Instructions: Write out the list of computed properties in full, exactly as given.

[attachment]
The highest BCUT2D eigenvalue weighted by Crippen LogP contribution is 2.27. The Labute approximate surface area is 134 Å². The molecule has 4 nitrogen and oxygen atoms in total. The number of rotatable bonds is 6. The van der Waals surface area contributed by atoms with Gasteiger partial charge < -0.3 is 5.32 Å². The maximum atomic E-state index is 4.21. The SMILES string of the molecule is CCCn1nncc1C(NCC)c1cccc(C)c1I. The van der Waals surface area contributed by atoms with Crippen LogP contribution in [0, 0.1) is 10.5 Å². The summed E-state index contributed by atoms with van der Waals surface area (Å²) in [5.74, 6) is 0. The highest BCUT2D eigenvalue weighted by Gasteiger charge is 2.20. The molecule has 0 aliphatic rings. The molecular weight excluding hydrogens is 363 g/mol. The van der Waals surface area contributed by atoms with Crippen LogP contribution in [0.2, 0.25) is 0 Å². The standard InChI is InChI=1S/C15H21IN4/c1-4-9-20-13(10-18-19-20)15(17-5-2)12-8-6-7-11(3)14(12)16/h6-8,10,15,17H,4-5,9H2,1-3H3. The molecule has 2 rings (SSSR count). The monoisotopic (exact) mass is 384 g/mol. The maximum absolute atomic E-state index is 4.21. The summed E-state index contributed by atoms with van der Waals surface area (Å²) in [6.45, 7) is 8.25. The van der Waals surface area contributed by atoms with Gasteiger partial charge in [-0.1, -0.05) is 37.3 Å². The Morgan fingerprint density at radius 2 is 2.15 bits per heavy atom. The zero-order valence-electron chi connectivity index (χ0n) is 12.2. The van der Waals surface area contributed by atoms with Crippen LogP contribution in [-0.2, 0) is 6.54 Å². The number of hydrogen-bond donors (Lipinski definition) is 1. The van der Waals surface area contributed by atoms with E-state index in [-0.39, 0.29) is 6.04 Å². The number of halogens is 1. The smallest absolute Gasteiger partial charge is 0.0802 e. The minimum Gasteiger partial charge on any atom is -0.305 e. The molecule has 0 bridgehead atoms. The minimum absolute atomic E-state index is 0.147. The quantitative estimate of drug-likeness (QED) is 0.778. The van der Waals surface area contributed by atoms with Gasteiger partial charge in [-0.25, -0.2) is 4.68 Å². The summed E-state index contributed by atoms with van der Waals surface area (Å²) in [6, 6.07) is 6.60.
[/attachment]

The highest BCUT2D eigenvalue weighted by Crippen LogP contribution is 2.27. The Labute approximate surface area is 134 Å². The molecule has 4 nitrogen and oxygen atoms in total. The number of rotatable bonds is 6. The van der Waals surface area contributed by atoms with Gasteiger partial charge < -0.3 is 5.32 Å². The maximum atomic E-state index is 4.21. The SMILES string of the molecule is CCCn1nncc1C(NCC)c1cccc(C)c1I. The van der Waals surface area contributed by atoms with Crippen LogP contribution in [0, 0.1) is 10.5 Å². The summed E-state index contributed by atoms with van der Waals surface area (Å²) in [5.74, 6) is 0. The highest BCUT2D eigenvalue weighted by Gasteiger charge is 2.20. The molecule has 0 aliphatic rings. The molecular weight excluding hydrogens is 363 g/mol. The van der Waals surface area contributed by atoms with Crippen LogP contribution in [0.2, 0.25) is 0 Å². The standard InChI is InChI=1S/C15H21IN4/c1-4-9-20-13(10-18-19-20)15(17-5-2)12-8-6-7-11(3)14(12)16/h6-8,10,15,17H,4-5,9H2,1-3H3. The molecule has 2 rings (SSSR count). The monoisotopic (exact) mass is 384 g/mol. The maximum absolute atomic E-state index is 4.21. The summed E-state index contributed by atoms with van der Waals surface area (Å²) in [6.45, 7) is 8.25. The van der Waals surface area contributed by atoms with Gasteiger partial charge in [-0.1, -0.05) is 37.3 Å². The Morgan fingerprint density at radius 2 is 2.15 bits per heavy atom. The zero-order valence-electron chi connectivity index (χ0n) is 12.2. The van der Waals surface area contributed by atoms with Crippen LogP contribution in [-0.2, 0) is 6.54 Å². The number of hydrogen-bond donors (Lipinski definition) is 1. The van der Waals surface area contributed by atoms with E-state index in [-0.39, 0.29) is 6.04 Å². The number of halogens is 1. The smallest absolute Gasteiger partial charge is 0.0802 e. The minimum Gasteiger partial charge on any atom is -0.305 e. The molecule has 0 bridgehead atoms. The minimum absolute atomic E-state index is 0.147. The quantitative estimate of drug-likeness (QED) is 0.778. The van der Waals surface area contributed by atoms with Gasteiger partial charge in [-0.25, -0.2) is 4.68 Å². The summed E-state index contributed by atoms with van der Waals surface area (Å²) in [6, 6.07) is 6.60.